The house, however, was past its prime and the Meenans moved on. Nature soon reclaimed the gardens and gradually Ballycraigy Hall came down in the world. Empty and unloved, thieves soon made their mark and carried away copper, timber and fireplaces. Contemporary reports revealed that ‘Gypsies’ descended too, temporarily taking up residence among the fading opulence.

A number of fires broke out, and on Thursday October 16 1958 the Belfast Telegraph reported that the former home of ‘an eccentric MP’ was marked for demolition. Another ‘big house’ was no more.

It had been, they said, ‘one of the stately homes of Ulster’.

‘The mansion, now hiding as if in shame behind trees, brambles and weeds will soon be demolished,’ the reporter noted.

‘It has been wiped off the rate books of Antrim County Council. Fire, depreciation, rain and decay have wrought havoc.

‘Ballycraigy has seen more prosperous days. Carriages ran regally along its drives. Hunter horses grazed quietly on its parklands. The cobbled yards resounded with the clatter of many hoofs.

‘Ballycraigy, too, was for years something of a social centre for leading families in South and Mid Antrim and there were old residents in the last century who sometimes talked of ‘parties at the big house’ lasting perhaps for a couple of days.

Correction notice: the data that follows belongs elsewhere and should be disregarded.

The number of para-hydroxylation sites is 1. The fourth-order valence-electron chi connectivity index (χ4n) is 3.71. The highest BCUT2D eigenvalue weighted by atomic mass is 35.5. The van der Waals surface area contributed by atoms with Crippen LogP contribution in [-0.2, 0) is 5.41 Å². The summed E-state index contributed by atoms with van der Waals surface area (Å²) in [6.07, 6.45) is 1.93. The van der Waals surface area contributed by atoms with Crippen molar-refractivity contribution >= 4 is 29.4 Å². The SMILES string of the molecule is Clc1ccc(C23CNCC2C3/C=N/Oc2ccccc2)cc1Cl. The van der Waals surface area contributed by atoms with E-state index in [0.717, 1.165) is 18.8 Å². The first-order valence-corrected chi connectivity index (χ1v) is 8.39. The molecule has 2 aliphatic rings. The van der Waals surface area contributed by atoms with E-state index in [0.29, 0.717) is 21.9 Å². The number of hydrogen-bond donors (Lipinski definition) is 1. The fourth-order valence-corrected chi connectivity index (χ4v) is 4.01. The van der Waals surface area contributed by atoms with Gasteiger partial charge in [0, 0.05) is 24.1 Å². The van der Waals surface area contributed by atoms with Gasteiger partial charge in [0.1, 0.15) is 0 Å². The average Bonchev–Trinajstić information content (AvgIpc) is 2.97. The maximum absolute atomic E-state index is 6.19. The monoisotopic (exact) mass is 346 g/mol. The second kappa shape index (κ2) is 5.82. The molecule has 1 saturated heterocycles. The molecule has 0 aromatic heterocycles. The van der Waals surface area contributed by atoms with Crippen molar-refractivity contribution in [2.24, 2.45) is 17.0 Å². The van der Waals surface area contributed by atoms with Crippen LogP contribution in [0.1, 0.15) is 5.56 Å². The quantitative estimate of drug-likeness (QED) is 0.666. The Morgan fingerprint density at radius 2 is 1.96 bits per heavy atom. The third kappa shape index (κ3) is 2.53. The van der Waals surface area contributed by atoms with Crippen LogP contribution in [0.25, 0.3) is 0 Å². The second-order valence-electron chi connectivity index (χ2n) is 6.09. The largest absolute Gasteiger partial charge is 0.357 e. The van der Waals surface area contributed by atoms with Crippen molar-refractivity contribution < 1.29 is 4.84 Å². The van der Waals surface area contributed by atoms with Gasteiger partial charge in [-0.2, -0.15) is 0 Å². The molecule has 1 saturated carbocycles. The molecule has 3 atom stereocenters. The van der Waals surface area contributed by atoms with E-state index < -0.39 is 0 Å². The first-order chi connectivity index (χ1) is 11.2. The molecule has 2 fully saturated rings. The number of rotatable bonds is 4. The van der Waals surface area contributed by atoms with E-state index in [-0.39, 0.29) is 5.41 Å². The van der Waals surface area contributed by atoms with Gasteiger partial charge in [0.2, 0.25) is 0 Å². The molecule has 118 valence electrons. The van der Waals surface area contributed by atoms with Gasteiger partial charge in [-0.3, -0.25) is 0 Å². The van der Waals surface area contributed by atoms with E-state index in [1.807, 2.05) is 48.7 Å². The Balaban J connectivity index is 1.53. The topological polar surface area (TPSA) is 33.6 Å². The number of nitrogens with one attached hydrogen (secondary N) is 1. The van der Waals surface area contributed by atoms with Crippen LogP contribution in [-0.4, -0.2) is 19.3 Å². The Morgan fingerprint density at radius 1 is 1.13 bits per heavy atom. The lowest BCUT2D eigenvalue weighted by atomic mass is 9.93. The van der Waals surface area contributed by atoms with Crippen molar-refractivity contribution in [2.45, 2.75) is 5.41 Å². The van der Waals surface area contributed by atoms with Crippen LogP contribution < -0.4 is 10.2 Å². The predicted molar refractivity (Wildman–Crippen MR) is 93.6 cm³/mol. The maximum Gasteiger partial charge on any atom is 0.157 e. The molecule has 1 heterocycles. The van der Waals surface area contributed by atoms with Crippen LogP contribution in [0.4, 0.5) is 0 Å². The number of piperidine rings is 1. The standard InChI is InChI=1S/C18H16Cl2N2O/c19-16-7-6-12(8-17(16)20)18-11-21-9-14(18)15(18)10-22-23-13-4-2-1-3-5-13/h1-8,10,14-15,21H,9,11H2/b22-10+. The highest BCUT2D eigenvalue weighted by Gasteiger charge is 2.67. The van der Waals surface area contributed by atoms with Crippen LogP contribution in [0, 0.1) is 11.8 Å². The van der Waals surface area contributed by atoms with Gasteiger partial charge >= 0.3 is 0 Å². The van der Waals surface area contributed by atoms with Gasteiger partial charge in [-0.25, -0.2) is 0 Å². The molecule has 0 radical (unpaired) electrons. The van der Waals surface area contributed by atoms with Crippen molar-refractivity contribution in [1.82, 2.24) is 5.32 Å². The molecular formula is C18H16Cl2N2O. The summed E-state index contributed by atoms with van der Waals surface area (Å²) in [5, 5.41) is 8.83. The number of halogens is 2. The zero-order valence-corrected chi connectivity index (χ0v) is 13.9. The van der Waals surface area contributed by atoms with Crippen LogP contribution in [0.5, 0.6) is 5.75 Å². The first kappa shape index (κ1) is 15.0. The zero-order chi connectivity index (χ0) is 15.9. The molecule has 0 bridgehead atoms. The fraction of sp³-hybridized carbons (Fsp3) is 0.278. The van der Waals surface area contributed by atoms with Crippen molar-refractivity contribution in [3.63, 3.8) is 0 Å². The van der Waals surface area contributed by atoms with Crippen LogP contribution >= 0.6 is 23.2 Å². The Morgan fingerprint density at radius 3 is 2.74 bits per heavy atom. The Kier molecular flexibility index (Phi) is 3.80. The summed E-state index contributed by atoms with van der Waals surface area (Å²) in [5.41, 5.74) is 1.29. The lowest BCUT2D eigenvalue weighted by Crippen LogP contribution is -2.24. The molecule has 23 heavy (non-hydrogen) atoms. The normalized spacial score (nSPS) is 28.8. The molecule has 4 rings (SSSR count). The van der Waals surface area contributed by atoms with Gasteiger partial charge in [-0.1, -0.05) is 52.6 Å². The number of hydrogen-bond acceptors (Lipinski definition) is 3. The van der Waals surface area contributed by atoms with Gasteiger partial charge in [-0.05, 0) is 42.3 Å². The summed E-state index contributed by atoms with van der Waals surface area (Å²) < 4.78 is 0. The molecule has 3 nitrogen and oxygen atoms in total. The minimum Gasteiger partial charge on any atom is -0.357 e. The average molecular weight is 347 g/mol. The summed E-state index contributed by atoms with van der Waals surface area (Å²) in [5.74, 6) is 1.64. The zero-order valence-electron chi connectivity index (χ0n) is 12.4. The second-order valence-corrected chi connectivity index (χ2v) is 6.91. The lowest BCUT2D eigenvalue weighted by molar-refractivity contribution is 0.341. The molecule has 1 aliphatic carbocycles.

‘Some old stories still linger in the district of the Chaine family and especially of Mr James Chaine, who was regarded as something of ‘a character’.

‘He collected clocks and had scores of them all over the house...’

The mighty building was pulled down shortly thereafter and was replaced by the Ballycraigy shops, which have since suffered the same fate.

Only small fragments remain. The old Ice House, for instance, still stands on the fringes of the field opposite Garden Village.

The world has moved on and the close links that the Chaine family forged have all but disappeared.

For someone who so enjoyed watching the slow ticking journey of those hands, it is a sad irony that time has not been kind to the memory of his clan.